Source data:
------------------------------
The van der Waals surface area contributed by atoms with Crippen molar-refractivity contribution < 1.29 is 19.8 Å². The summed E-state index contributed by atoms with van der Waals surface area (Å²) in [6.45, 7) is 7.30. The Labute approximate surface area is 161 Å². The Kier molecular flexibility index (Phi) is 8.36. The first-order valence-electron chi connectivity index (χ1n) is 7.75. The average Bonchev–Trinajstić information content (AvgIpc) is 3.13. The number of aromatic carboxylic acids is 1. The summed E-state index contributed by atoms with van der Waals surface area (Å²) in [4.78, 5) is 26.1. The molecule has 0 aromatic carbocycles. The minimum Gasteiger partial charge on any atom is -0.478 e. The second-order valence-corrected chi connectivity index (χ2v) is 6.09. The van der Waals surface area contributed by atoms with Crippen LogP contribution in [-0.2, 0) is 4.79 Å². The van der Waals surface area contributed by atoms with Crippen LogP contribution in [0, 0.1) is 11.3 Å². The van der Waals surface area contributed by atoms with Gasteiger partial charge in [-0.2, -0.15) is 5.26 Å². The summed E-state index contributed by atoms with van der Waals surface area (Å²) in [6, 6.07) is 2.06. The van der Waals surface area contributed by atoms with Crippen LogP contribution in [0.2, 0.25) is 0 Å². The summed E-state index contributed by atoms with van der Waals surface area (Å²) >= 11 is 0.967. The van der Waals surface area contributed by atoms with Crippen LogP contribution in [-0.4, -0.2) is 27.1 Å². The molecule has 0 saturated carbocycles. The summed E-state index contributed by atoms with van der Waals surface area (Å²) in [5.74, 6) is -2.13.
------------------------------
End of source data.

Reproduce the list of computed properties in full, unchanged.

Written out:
The van der Waals surface area contributed by atoms with Crippen molar-refractivity contribution < 1.29 is 19.8 Å². The summed E-state index contributed by atoms with van der Waals surface area (Å²) in [6.45, 7) is 7.30. The Labute approximate surface area is 161 Å². The Kier molecular flexibility index (Phi) is 8.36. The first-order valence-electron chi connectivity index (χ1n) is 7.75. The average Bonchev–Trinajstić information content (AvgIpc) is 3.13. The number of aromatic carboxylic acids is 1. The summed E-state index contributed by atoms with van der Waals surface area (Å²) in [4.78, 5) is 26.1. The molecule has 0 aromatic carbocycles. The minimum Gasteiger partial charge on any atom is -0.478 e. The second-order valence-corrected chi connectivity index (χ2v) is 6.09. The van der Waals surface area contributed by atoms with Crippen LogP contribution in [-0.2, 0) is 4.79 Å². The van der Waals surface area contributed by atoms with Crippen LogP contribution in [0, 0.1) is 11.3 Å². The van der Waals surface area contributed by atoms with Gasteiger partial charge in [-0.2, -0.15) is 5.26 Å². The summed E-state index contributed by atoms with van der Waals surface area (Å²) in [6, 6.07) is 2.06. The van der Waals surface area contributed by atoms with Crippen LogP contribution in [0.2, 0.25) is 0 Å². The summed E-state index contributed by atoms with van der Waals surface area (Å²) >= 11 is 0.967. The van der Waals surface area contributed by atoms with Crippen LogP contribution in [-0.4, -0.2) is 27.1 Å². The molecule has 0 saturated carbocycles. The summed E-state index contributed by atoms with van der Waals surface area (Å²) in [5.74, 6) is -2.13.